I don’t think this will happen, Russia has better options, but if it did, would NATO really stand by and let it happen? Any nations that do so will be in violation of NATO article 5. NATO is really not an organization but a treaty. Refusing to come to Lithuania’s aid would be a violation of said treaty, and if you are saying only Poland and the UK will help, then all other NATO countries violate the treaty so NATO no longer formally exists. Also, the UK has nukes. So western countries will risk the nuking of the UK and the dissolution of NATO but will refuse to go to war as a bloc? I think this is unlikely.

About your forecast on the economic situation and Ukraine, I disagree. But it will be interesting to look back as these events unfold. I have an experience that comes from observing hours and hours of news about this, and trying to condense all of that into an argument when I will be proven correct or incorrect in a few months is a waste of time I think.

@cfgaussian@lemmygrad.ml
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unu monato

I wrote a long response precisely because your post was long, so i figured it deserves an appropriate response with a similar amount of effort put into it. I apologize if i overlooked or misunderstood parts of what you originally said.

The point i was making is that in my opinion NATO’s article 5 is a bluff and one that needs to be called because at the moment it just emboldens small insignificant nations like Lithuania to act very recklessly because they think they are immune from consequences.

In a confrontation with a near-peer power that can inflict significant losses and destruction on their home soil, and where due to the location of the conflict not being in their favor victory is not assured, i believe there are few NATO members who would be willing to actually intervene on behalf of a peripheral member like Lithuania.

The Baltic states add little to the overall security of the alliance, they barely have an army, and their location is more a liability than anything else. They talk a big game but especially the western Europeans and the Americans are extremely politically sensitive to taking real losses and being seen to actually experience defeats in battle.

I also don’t think that even intervention by the UK, which also has a pitiful army that is weaker than Poland’s and could realistically only try to use its navy in the Baltic, would result in use of nuclear weapons. It would be one thing if Russia was pushing into Germany, but to start a nuclear war over Lithuania? No.

It would be a bold gambit, and as i said i am convinced that this is not Russia’s way of doing things, not under Putin who is extremely cautious and reluctant to escalate unless he literally has no other choice, but it would be a way to fulfill Russia’s goal of removing the NATO threat once and for all by showing the alliance to be unreliable and a paper tiger.

Or maybe i’m wrong and this would lead to nuclear WW3, in which case i sure am glad i am in no position to be making decisions like this 😂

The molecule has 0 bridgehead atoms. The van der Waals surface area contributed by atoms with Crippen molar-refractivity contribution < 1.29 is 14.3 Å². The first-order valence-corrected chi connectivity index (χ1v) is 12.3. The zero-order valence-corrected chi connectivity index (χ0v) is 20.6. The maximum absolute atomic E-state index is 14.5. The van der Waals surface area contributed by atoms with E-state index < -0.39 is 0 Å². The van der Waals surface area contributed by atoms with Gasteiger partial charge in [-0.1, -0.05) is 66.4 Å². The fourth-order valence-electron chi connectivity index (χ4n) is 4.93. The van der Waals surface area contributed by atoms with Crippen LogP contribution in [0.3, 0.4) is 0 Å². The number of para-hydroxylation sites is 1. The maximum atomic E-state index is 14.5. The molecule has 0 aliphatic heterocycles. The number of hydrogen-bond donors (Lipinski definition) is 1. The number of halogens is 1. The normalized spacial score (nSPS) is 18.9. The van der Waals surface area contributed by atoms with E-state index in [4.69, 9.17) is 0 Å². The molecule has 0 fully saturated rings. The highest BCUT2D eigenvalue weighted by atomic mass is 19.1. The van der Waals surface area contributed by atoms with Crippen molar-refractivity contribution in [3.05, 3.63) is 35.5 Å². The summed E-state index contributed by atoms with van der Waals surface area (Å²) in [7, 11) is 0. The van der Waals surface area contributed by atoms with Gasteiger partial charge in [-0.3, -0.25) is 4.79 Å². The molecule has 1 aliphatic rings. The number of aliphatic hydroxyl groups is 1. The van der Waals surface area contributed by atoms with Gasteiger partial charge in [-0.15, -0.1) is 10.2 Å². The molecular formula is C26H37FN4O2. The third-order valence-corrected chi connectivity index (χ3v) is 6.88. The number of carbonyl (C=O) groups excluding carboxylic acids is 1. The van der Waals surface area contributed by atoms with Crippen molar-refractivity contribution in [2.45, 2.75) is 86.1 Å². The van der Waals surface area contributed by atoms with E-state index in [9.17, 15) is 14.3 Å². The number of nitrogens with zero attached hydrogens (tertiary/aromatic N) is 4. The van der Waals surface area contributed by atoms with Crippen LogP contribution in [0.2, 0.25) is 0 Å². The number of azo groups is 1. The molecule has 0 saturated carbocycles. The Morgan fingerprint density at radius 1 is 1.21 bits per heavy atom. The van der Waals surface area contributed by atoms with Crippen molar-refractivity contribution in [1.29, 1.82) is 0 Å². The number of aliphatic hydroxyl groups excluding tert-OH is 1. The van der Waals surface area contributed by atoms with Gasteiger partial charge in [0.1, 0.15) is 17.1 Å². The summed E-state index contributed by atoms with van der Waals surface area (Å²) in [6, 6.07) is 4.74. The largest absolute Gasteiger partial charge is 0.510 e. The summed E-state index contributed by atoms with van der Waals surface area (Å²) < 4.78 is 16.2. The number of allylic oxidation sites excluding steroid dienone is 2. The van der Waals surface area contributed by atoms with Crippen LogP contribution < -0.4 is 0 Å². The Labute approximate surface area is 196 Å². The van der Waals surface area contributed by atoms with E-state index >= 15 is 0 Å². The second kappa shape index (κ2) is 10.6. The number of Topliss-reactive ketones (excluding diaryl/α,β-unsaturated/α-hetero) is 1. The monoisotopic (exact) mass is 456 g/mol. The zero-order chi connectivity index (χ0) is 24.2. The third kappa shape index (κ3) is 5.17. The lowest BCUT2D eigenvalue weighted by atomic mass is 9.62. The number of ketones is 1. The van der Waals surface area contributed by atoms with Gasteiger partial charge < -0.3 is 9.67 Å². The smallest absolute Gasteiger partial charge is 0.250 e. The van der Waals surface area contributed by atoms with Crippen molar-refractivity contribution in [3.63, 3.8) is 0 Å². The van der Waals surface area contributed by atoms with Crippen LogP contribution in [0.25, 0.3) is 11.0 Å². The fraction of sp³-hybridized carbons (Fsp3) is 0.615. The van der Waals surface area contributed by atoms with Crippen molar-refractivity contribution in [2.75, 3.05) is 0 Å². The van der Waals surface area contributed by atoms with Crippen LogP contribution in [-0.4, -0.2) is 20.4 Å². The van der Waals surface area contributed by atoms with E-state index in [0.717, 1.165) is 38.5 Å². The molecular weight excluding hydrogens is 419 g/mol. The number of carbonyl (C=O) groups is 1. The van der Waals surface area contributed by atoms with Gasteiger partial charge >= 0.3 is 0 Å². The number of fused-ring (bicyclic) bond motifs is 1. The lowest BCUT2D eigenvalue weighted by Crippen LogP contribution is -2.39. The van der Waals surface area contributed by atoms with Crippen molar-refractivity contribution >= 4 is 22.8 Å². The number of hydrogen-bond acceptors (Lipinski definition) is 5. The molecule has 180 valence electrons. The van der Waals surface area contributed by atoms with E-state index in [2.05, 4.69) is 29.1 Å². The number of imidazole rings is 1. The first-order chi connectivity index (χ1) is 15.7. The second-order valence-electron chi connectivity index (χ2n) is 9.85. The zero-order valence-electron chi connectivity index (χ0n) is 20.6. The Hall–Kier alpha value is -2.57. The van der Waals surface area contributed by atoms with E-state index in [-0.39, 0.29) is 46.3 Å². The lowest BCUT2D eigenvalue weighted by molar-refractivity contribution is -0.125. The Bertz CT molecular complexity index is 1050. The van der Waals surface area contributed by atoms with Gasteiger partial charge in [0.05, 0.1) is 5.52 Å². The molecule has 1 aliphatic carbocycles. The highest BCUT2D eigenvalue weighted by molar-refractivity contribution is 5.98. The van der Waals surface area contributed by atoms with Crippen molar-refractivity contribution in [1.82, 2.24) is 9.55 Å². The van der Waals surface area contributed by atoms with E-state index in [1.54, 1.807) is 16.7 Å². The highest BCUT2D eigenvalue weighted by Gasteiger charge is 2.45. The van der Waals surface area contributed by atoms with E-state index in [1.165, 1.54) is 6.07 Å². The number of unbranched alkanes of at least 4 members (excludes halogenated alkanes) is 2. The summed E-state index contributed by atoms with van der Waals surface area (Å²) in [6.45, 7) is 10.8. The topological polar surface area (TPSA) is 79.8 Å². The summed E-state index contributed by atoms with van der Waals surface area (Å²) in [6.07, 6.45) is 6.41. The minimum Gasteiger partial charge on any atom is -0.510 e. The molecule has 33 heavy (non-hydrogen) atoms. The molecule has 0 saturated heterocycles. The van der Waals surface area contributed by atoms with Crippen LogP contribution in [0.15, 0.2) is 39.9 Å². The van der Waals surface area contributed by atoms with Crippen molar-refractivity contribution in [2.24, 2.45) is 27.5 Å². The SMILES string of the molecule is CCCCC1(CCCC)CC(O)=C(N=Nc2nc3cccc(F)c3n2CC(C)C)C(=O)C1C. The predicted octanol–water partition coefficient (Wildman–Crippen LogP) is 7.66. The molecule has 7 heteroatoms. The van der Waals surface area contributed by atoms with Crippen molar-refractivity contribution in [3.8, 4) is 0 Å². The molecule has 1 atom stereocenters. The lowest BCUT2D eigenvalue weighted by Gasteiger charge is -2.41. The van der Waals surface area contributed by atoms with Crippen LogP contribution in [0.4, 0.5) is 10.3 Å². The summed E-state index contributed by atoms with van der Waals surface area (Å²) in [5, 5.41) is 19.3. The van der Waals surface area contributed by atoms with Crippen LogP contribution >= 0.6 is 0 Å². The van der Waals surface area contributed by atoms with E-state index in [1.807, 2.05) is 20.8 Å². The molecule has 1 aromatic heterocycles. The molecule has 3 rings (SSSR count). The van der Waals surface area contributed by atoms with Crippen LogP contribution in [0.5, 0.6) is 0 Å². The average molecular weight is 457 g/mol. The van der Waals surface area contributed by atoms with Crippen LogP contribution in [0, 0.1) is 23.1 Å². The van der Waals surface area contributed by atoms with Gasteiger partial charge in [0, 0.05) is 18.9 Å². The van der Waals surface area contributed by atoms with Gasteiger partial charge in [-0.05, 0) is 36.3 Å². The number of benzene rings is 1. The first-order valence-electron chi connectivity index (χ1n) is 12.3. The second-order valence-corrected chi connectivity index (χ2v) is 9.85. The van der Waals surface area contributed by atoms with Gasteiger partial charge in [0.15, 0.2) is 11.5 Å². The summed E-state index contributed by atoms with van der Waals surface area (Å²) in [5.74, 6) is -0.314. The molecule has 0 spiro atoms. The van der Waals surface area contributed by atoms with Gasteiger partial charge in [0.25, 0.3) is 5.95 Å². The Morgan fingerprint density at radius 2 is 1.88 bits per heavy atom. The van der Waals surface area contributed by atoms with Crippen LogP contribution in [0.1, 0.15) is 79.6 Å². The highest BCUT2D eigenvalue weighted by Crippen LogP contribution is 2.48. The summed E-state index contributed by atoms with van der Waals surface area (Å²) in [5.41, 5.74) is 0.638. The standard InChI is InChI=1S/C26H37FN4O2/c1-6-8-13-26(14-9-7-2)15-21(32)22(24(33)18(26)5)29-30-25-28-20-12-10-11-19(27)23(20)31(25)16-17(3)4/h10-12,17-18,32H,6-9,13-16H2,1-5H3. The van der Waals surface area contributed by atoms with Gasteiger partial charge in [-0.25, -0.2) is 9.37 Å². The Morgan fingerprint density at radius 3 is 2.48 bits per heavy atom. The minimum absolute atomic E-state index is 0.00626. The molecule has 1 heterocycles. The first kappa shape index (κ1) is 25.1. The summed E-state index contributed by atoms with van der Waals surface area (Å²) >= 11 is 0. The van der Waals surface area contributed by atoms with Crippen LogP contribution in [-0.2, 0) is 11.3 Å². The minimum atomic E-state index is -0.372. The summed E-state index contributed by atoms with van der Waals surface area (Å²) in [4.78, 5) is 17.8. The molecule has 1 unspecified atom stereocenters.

@ledward@lemmygrad.ml
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19 tagoj

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@housefinch@lemmygrad.ml
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9unu monato

Since we’re opening up with idealist metaphysics and hearsay there’s supposedly some astrology stuff in the upcoming few months that could be good for war (or bad).

Nah.

No one wants to logically push straight into a WW3 scenario because of how fast it’ll turn nuclear and therefore uncontrollable. For NATO, now is a game of racing a train with a car (or chicken, whichever is more familiar and dangerous) because of the great economic benefits for their floundering economies, especially in the case of the US and UK. Keeping the fiasco in Ukraine taking as long as possible, slower the better, keeps the overall risk lower as well.

RU wants a buffer, going full scorched earth all of a sudden goes against what they’ve currently been doing which is more methodical. There are really old historical interests as well, but that doesn’t lend itself to scorched earth, still falls under the methodical since its capturing territory Then there’s BRICS strengthening their influence globally, making themselves slowly a viable alternative to the western-led econ game, so that also is another check against this scenario. The ruble is doing well despite all the sanctions, so it overall has a feel of not wanting to rock the boat too hard, but I’m not an expert armchair general.

The Kaliningrad blockade could go south, but then again going to second I’m not sure how serious the whole of NATO would be on throwing its weight behind LI with conditions as they are. The US for example has economic downturn and growing internal unrest which may lead it to become more isolationist. Then again, that could lead to an inclination to be more risk-seeking as a potential amelioration to at home woes, which may lead to a general worsening situation. For either side an expansion of the conflict does have potential benefits, leaning much more for NATO and friends than RU at this point in time.

AgreeableLandscape☭
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unu monato

Counterpoint: a creature in its death thrashes is not known to act rationally. NATO could well start nuking everything out of panic or blind rage as reality catches up with them.

@housefinch@lemmygrad.ml
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3unu monato

Could be, and there’s the case of greed so strong it blinds one to all survival instincts, which we’ve seen in the world quite a few times.

@ledward@lemmygrad.ml
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19 tagoj

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@Mzuark@lemmygrad.ml
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8unu monato

I don’t really believe in that as a possibility.

Recently on Multipolarista, Benjamin Norton mentioned that British Head of Army, Patrick Sanders predicts WW3, Biden (statements later officially taken back) said that he wants to support Taiwan and remove Putin. I always believe that cooler heads will prevail not just out of hope for communism, but out of fear for life itself. I hope the West understands what escalation will lead to.